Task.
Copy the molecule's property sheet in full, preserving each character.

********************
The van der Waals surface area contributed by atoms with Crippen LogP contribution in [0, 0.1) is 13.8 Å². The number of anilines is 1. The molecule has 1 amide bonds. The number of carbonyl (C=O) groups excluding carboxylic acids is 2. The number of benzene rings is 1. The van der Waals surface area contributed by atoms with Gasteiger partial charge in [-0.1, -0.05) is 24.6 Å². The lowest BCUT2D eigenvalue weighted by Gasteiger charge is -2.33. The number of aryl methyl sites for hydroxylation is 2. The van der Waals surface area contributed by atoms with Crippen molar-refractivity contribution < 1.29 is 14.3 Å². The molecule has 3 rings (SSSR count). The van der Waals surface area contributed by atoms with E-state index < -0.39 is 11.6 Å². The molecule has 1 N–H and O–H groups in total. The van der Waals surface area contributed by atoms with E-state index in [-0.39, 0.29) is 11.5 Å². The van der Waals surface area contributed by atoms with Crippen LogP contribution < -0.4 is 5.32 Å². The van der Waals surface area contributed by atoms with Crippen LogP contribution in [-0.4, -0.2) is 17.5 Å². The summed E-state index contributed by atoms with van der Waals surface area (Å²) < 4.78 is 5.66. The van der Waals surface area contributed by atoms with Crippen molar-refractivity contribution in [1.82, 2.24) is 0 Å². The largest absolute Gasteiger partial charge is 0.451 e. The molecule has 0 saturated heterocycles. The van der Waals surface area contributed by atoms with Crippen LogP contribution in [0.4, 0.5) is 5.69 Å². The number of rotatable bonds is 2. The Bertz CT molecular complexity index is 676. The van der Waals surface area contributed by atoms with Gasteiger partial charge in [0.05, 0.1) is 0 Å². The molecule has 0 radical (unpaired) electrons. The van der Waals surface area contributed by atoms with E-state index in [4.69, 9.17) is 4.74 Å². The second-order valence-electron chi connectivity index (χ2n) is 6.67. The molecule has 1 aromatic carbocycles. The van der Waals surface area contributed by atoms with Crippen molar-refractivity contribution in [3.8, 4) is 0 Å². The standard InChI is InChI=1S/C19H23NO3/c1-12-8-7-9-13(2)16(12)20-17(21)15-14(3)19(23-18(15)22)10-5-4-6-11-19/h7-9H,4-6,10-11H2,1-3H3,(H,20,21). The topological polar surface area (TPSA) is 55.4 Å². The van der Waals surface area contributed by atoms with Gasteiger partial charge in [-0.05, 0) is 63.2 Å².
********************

The van der Waals surface area contributed by atoms with Crippen LogP contribution in [0, 0.1) is 13.8 Å². The number of anilines is 1. The molecule has 1 amide bonds. The number of carbonyl (C=O) groups excluding carboxylic acids is 2. The number of benzene rings is 1. The van der Waals surface area contributed by atoms with Gasteiger partial charge in [-0.1, -0.05) is 24.6 Å². The lowest BCUT2D eigenvalue weighted by Gasteiger charge is -2.33. The number of aryl methyl sites for hydroxylation is 2. The van der Waals surface area contributed by atoms with Crippen molar-refractivity contribution < 1.29 is 14.3 Å². The molecule has 3 rings (SSSR count). The van der Waals surface area contributed by atoms with E-state index < -0.39 is 11.6 Å². The molecule has 1 N–H and O–H groups in total. The van der Waals surface area contributed by atoms with E-state index in [-0.39, 0.29) is 11.5 Å². The van der Waals surface area contributed by atoms with Crippen LogP contribution < -0.4 is 5.32 Å². The van der Waals surface area contributed by atoms with Crippen LogP contribution in [-0.4, -0.2) is 17.5 Å². The summed E-state index contributed by atoms with van der Waals surface area (Å²) < 4.78 is 5.66. The van der Waals surface area contributed by atoms with Crippen molar-refractivity contribution in [1.82, 2.24) is 0 Å². The largest absolute Gasteiger partial charge is 0.451 e. The molecule has 0 saturated heterocycles. The van der Waals surface area contributed by atoms with Crippen LogP contribution in [0.4, 0.5) is 5.69 Å². The number of rotatable bonds is 2. The Bertz CT molecular complexity index is 676. The van der Waals surface area contributed by atoms with Gasteiger partial charge in [0.05, 0.1) is 0 Å². The molecule has 0 radical (unpaired) electrons. The van der Waals surface area contributed by atoms with E-state index in [4.69, 9.17) is 4.74 Å². The second-order valence-electron chi connectivity index (χ2n) is 6.67. The molecule has 1 aromatic carbocycles. The van der Waals surface area contributed by atoms with Crippen molar-refractivity contribution in [3.8, 4) is 0 Å². The standard InChI is InChI=1S/C19H23NO3/c1-12-8-7-9-13(2)16(12)20-17(21)15-14(3)19(23-18(15)22)10-5-4-6-11-19/h7-9H,4-6,10-11H2,1-3H3,(H,20,21). The topological polar surface area (TPSA) is 55.4 Å². The van der Waals surface area contributed by atoms with Gasteiger partial charge in [-0.05, 0) is 63.2 Å².